Rich Kids Behaving Badly

Nerdy, bitter and shod in fake Uggs, Andrea Grimes investigates the legend of the Park Cities Party

I stood in the doorway of my closet, surveying the racks of clothes and accessories. Gold, glittery high-heeled pumps? Check. Muppet-red calf-length faux fur coat? Got it. Studded punk-rock belts in three colors? Yep. I bit my lip in frustration. It might have been the first time in my life when I had absolutely nothing to wear. Then again, is there any wardrobe suited to selling out and abandoning everything you once held dear in the name of journalism?

In this case, yes. An Abercrombie polo with a popped collar would work just fine. And some oversized Chanel sunglasses. Maybe a pair of $160 Seven jeans. Could I put those on my expense account? And, while I'm at it, could I get reimbursed for my soul? After all, I was preparing to infiltrate one of the most insidious, nefarious circles of corruption and vice I could imagine: the privileged teenagers of the Park Cities.

I'd seen them cramming their Audis and Jags into the compact spaces in front of Mockingbird Station. I'd heard them discussing the complexities of their lives over venti skim lattes, lamenting their inability to get any schoolwork done while the maid was vacuuming. The adolescent spawn of the Park Cities was moneyed and beautiful. Snobby, perky and preppy. Everything I'd spent my high school years hating, counting down the days until graduation when I could escape the imbecility of my pea-brained peers. But three years later, I felt I'd grown. I was now worldly enough to put all that behind me. I wouldn't allow that old, bitter contempt to color my reporting, right?

Buddy Hickerson
Buddy Hickerson

I dragged out a pair of pink imitation Ugg boots from the back of the closet. You've seen Uggs. They look like they're made for arctic exploration but are properly paired with a minuscule skirt and Prada bag. I'd bought mine because they were functional, good for trudging back and forth across the snowy sidewalks of New York City, where I'd gone to college. But my boots' soles were too thick, and the cottony fuzz peeking out the tops was clearly not the soft sheep's wool of the genuine article. I stuffed my feet into them and pulled on a denim miniskirt I'd made from an old pair of Levi's. Looking in the mirror, I practically had to shield my eyes from my legs' milky hue. Pathetic.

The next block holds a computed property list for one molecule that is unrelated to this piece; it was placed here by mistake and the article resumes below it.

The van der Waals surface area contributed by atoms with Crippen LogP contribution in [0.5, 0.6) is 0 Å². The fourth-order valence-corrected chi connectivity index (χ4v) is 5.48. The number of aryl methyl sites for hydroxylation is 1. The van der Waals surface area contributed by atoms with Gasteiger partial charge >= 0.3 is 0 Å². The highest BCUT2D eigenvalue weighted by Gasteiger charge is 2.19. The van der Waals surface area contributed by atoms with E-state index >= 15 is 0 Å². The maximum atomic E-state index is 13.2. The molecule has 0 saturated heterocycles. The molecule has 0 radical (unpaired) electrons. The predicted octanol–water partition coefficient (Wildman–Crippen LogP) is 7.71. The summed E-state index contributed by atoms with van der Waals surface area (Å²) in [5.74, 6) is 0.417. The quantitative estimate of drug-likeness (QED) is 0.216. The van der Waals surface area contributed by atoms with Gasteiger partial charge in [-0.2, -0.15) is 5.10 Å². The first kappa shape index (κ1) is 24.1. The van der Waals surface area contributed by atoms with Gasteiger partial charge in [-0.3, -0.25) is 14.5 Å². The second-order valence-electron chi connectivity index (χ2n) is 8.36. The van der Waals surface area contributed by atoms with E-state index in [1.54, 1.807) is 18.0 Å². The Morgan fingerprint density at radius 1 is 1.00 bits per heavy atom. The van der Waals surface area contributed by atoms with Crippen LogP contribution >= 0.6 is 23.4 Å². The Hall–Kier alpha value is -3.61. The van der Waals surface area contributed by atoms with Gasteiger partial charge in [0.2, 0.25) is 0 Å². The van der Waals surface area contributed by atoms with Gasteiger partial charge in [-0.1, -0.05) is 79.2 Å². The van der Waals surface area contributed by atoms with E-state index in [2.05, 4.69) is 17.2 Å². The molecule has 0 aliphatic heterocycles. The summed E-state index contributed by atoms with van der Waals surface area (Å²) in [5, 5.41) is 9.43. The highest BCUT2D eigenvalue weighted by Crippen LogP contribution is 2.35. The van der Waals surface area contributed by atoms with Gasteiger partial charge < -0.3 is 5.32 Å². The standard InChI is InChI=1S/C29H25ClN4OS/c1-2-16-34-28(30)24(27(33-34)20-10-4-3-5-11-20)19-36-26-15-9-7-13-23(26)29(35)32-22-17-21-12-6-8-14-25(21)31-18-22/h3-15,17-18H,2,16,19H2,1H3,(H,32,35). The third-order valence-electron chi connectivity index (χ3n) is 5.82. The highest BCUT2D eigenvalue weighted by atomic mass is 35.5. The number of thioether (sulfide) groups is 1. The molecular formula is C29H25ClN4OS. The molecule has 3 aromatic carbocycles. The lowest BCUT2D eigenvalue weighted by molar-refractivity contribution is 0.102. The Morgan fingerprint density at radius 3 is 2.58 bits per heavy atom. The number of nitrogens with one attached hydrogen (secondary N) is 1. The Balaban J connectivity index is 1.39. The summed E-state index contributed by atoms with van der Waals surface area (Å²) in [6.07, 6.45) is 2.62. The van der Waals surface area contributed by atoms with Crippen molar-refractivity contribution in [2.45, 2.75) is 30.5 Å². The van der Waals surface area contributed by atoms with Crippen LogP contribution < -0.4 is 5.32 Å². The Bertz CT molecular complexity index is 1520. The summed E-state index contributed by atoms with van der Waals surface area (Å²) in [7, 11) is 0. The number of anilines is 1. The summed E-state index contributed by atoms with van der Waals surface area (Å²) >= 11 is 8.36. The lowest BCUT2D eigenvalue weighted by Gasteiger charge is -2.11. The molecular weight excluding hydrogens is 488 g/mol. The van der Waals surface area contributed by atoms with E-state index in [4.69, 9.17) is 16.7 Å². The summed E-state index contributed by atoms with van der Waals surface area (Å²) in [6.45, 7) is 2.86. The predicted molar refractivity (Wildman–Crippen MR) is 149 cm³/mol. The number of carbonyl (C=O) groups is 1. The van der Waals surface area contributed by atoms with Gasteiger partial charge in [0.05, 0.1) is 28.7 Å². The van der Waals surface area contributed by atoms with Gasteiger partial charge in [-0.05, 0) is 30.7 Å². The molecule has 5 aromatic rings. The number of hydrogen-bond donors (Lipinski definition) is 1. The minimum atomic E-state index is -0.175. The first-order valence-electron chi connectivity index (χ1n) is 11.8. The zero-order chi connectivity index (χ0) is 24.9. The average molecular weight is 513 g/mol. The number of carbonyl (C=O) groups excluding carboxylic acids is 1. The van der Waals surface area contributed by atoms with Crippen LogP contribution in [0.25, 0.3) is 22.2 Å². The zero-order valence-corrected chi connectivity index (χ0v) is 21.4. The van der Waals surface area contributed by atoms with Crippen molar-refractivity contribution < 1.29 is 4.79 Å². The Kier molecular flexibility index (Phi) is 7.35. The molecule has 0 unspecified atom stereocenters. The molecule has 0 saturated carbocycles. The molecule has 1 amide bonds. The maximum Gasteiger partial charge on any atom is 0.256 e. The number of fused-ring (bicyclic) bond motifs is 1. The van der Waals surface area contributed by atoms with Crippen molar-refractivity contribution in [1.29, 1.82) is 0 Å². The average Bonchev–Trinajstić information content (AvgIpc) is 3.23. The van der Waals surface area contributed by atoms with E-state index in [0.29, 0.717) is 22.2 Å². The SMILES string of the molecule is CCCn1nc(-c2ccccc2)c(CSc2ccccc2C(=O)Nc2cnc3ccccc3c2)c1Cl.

The lives of kids in Highland Park and University Park are the stuff of legend, or at least of Thursday night Fox programming. I'd heard tales of deviant behavior a la The O.C. , complete with all-night parties featuring tragic teenage girls with eating disorders and absentee parents. Stories of tanned, svelte adolescents doing lines of blow off their moms' vanity mirrors. And here I was, former church youth group president and incurable computer nerd, trying to play along for the sake of my job. O, fate is a cruel, cruel mistress.

I practiced straightening my hair until it gained a glossy Park Cities sheen. The girl in the mirror was one I recognized but had trouble liking. I'd spent four years at Mansfield High School in south Tarrant County dedicated to the art of jealously loathing anyone who appeared to be having a good time. My weekends were spent reading Ayn Rand novels, attending Christian punk rock concerts and updating my online journal. I had no patience with the Camaro-driving, football game-attending nitwits. Mansfield was the kind of town where people still kept buffalo in their front yard. Wal-Mart was the center of commerce, and the new Chili's the super-hot place to see and be seen. The idea that anyone under the age of 18 had access to sushi or Jimmy Choo heels was beyond my comprehension.

If raw fish wrapped in seaweed was an option, what other kinds of mind-altering substances might these Park Cities teenagers partake of? Were their kegs forged from pure gold? Did they serve trash-can punch in Waterford glasses? The possibilities were limitless. I knew there was a story to be told.

As I fastened my "A" initial necklace made of 18-carat gold and CZ, I vowed to myself that no designer knock-off shoes would prevent me from finding those vaunted parties. I would not allow my pasty skin to become an obstacle. If necessary, I'd lurk outside Highland Park High School like a pedophile--albeit a non-creepy, 21-year-old female one. I would stop at nothing to get what I wanted. Yes, my virtue would be challenged, but my resolve was strong. If these kids were going to get down, I'd be right there getting down with them.


Nobody does teenage drama like the H.P., not even Fox. During the past three months, I met several members of our own version of The O.C. cast. I filled my weekends with football games, neighborhood cruising and more text messages to 17-year-olds than I and my cell phone bill are comfortable with. But even after spending my college career at NYU among the offspring of the richest families in the country, the privileged youth culture of the Park Cities still seemed foreign to me.
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1 comments
tayleib
tayleib

I'm reading this in 2014, but I have to say, this article was just sad. I don't understand how after graduating college years later you could still be so butthurt about your high school days? I didn't really party in high school either. There was the occasional beer or two in the back of a minivan or a sneaky glug of cooking wine from a friend's pantry, but my friends and I were certainly of the crowd, like yours, that mostly heard about the awesome parties only after they occurred. What I don't get though, is that we all got to make up for it in college. We had our fun, got over it, matured and are on our way to pursuing the happy adult lives of our dreams. Sounds like you still need to let loose.

 
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